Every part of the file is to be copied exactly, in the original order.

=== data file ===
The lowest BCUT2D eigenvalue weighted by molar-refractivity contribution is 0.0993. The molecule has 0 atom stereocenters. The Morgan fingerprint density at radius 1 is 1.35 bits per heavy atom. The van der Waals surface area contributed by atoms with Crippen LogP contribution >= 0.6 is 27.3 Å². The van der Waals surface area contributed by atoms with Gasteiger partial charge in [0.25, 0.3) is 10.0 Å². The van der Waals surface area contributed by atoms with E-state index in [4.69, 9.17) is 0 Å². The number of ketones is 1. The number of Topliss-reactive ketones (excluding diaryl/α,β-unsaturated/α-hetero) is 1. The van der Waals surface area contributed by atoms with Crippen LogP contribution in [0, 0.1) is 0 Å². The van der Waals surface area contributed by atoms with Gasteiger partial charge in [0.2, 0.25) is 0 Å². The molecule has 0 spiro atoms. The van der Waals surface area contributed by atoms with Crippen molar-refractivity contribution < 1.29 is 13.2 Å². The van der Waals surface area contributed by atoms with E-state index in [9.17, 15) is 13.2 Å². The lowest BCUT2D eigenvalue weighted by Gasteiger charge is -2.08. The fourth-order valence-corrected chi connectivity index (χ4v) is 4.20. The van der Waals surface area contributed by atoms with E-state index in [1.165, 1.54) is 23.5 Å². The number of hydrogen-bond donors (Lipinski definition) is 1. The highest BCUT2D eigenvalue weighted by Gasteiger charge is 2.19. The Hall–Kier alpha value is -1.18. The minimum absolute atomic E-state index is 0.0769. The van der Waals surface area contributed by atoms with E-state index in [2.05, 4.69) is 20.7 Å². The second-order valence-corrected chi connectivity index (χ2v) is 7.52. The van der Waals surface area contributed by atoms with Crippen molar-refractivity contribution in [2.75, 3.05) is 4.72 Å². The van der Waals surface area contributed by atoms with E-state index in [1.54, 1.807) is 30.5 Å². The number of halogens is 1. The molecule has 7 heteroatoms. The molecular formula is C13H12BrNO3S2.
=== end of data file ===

The lowest BCUT2D eigenvalue weighted by molar-refractivity contribution is 0.0993. The molecule has 0 atom stereocenters. The Morgan fingerprint density at radius 1 is 1.35 bits per heavy atom. The van der Waals surface area contributed by atoms with Crippen LogP contribution >= 0.6 is 27.3 Å². The van der Waals surface area contributed by atoms with Gasteiger partial charge in [0.25, 0.3) is 10.0 Å². The van der Waals surface area contributed by atoms with E-state index in [4.69, 9.17) is 0 Å². The number of ketones is 1. The number of Topliss-reactive ketones (excluding diaryl/α,β-unsaturated/α-hetero) is 1. The van der Waals surface area contributed by atoms with Crippen LogP contribution in [0, 0.1) is 0 Å². The van der Waals surface area contributed by atoms with Gasteiger partial charge in [0.2, 0.25) is 0 Å². The molecule has 0 spiro atoms. The van der Waals surface area contributed by atoms with Crippen molar-refractivity contribution < 1.29 is 13.2 Å². The van der Waals surface area contributed by atoms with E-state index in [9.17, 15) is 13.2 Å². The lowest BCUT2D eigenvalue weighted by Gasteiger charge is -2.08. The fourth-order valence-corrected chi connectivity index (χ4v) is 4.20. The van der Waals surface area contributed by atoms with E-state index in [1.165, 1.54) is 23.5 Å². The number of hydrogen-bond donors (Lipinski definition) is 1. The highest BCUT2D eigenvalue weighted by Gasteiger charge is 2.19. The Hall–Kier alpha value is -1.18. The minimum absolute atomic E-state index is 0.0769. The van der Waals surface area contributed by atoms with E-state index in [2.05, 4.69) is 20.7 Å². The second-order valence-corrected chi connectivity index (χ2v) is 7.52. The van der Waals surface area contributed by atoms with Crippen molar-refractivity contribution in [2.75, 3.05) is 4.72 Å². The van der Waals surface area contributed by atoms with E-state index in [1.54, 1.807) is 30.5 Å². The number of halogens is 1. The molecule has 7 heteroatoms. The molecular formula is C13H12BrNO3S2.